Fed lifts rates by 0.25%, maintains forecast for one more hike this year

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Fed lifts rates by 0.25%, maintains forecast for one more hike this year

By Yasin Ebrahim

Investing.com -- The Federal Reserve raised interest rates by 0.25% on Wednesday, and maintained its forecast for one more hike this year at a time when a wobble in the banking sector is expected to tighten credit conditions and help cool inflation.   

The Federal Open Market Committee, the FOMC, raised its benchmark rate to a range of 4.75% to 5% from 4.5% to 4.75% previously. 

It was the second straight quarter-point rate hike since the Fed downshifted from a 50-basis point rate hike earlier this year. The Fed said, however, that it "anticipates that some additional policy firming may be appropriate in order to attain a stance of monetary policy that is sufficiently restrictive to return inflation to 2 percent over time."

The Fed kept its benchmark rate forecast unchanged from December, forecasting a terminal rate, or peak rate, of 5.1%% in 2023, suggesting at least one more hike. 

The Fed’s reaction function has been dominated by inflation data for months as its maximum employment goal has played second fiddle amid a strong labor market. But the recent wobble in the banking sector hijacked the narrative on monetary policy and fueled much uncertainty about the rate-hike path ahead. 

The recent collapse of Silicon Valley Bank and Signature Bank has filtered into the Fed's thinking on monetary policy as members acknowledge that tighter credit conditions could support the Fed in its fight against inflation.

"The U.S. banking system is sound and resilient. Recent developments are likely to result in tighter credit conditions for households and businesses and to weigh on economic activity, hiring, and inflation," the Fed said in a statement.  

Inflation still well above the 2% target, the central bank stressed further tightening was required to push monetary policy into restrictive territory. The FOMC revised its inflation forecasts for this year and next year higher. 

The core personal consumption expenditures price index, the Fed’s preferred measure of inflation, is forecast to be 3.6% in 2023, up from a prior forecast of 3.5%. For 2024, inflation is estimated to slow to 2.6%, compared with the prior forecast of 2.5%. Fed members kept their inflation forecasts for 2025 unchanged at 2.1%.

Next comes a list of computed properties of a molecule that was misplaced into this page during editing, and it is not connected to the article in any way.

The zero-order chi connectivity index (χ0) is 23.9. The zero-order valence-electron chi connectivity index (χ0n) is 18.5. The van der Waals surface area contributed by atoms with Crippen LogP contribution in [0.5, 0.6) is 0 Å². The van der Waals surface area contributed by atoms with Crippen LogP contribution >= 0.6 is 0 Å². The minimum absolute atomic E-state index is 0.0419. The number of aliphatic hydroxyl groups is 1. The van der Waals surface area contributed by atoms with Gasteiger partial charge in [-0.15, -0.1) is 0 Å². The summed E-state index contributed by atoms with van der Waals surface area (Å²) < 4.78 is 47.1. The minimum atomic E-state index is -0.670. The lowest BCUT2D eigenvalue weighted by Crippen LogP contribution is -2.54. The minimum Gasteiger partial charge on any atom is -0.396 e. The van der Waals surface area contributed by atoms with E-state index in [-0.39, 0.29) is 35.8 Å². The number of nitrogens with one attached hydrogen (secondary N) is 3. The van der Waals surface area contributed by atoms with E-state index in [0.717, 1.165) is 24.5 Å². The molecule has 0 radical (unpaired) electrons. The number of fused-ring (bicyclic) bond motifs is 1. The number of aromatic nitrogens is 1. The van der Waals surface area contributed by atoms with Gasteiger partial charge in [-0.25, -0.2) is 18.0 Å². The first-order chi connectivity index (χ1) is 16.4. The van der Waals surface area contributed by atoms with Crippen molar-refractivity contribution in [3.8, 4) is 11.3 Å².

The strength in the labor market that has played a role in keeping core services ex-housing inflation, which drives the bulk of price pressures, flat isn't expected to change anytime soon.

The unemployment rate is expected to be 4.5% in 2023, down from a prior estimate of 4.6%, but tick up to 4.6% next year, unchanged from the December forecast, according to the Fed's projections. For 2025, the unemployment rate is expected to rise to 4.6%, slightly higher than the 4.5% estimate previously.

The backdrop of still sticky inflation, strong labor and higher rates is expected to make a big dent in economic growth next year. The Fed's forecast on economic growth was lifted by 0.1% to 0.5% for 2023, while the estimate for next year was cut to 1.2% from 1.6% previously.

The Fed’s balance sheet, meanwhile, has also come into focus after it began expanding again in the wake of jitters in the banking system. The Fed’s balance sheet now stands at $8.6 trillion, up from $8.34 trillion last month. 

The dramatic reversal from contraction to expansion in the Fed’s balance sheet followed a rise in funding costs and the central bank’s new bank lending facility that sought to support the banking system. 

The new lending facility allows banks access to loans of up to one year using qualifying assets including any underwater, or below-par, bonds as collateral. 

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